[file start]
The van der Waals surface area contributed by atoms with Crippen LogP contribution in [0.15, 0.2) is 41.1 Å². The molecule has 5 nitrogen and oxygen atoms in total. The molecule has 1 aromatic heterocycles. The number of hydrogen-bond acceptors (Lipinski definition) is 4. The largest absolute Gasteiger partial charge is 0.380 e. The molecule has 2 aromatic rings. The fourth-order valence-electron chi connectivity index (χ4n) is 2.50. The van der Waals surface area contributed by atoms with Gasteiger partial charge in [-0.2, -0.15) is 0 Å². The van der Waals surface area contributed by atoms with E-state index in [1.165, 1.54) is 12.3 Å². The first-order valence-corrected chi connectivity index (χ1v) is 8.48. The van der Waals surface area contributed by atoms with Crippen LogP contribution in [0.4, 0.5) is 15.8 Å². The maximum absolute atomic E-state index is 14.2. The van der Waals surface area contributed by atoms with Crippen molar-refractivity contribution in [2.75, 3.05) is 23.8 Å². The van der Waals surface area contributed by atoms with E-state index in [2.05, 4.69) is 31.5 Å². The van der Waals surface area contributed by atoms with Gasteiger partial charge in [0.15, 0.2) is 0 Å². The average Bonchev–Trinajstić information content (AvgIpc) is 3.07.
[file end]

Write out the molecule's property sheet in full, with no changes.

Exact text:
The van der Waals surface area contributed by atoms with Crippen LogP contribution in [0.15, 0.2) is 41.1 Å². The molecule has 5 nitrogen and oxygen atoms in total. The molecule has 1 aromatic heterocycles. The number of hydrogen-bond acceptors (Lipinski definition) is 4. The largest absolute Gasteiger partial charge is 0.380 e. The molecule has 2 aromatic rings. The fourth-order valence-electron chi connectivity index (χ4n) is 2.50. The van der Waals surface area contributed by atoms with Gasteiger partial charge in [-0.2, -0.15) is 0 Å². The van der Waals surface area contributed by atoms with E-state index in [1.165, 1.54) is 12.3 Å². The first-order valence-corrected chi connectivity index (χ1v) is 8.48. The van der Waals surface area contributed by atoms with Crippen LogP contribution in [0.4, 0.5) is 15.8 Å². The maximum absolute atomic E-state index is 14.2. The van der Waals surface area contributed by atoms with Crippen molar-refractivity contribution in [2.75, 3.05) is 23.8 Å². The van der Waals surface area contributed by atoms with E-state index in [2.05, 4.69) is 31.5 Å². The van der Waals surface area contributed by atoms with Gasteiger partial charge in [0.15, 0.2) is 0 Å². The average Bonchev–Trinajstić information content (AvgIpc) is 3.07.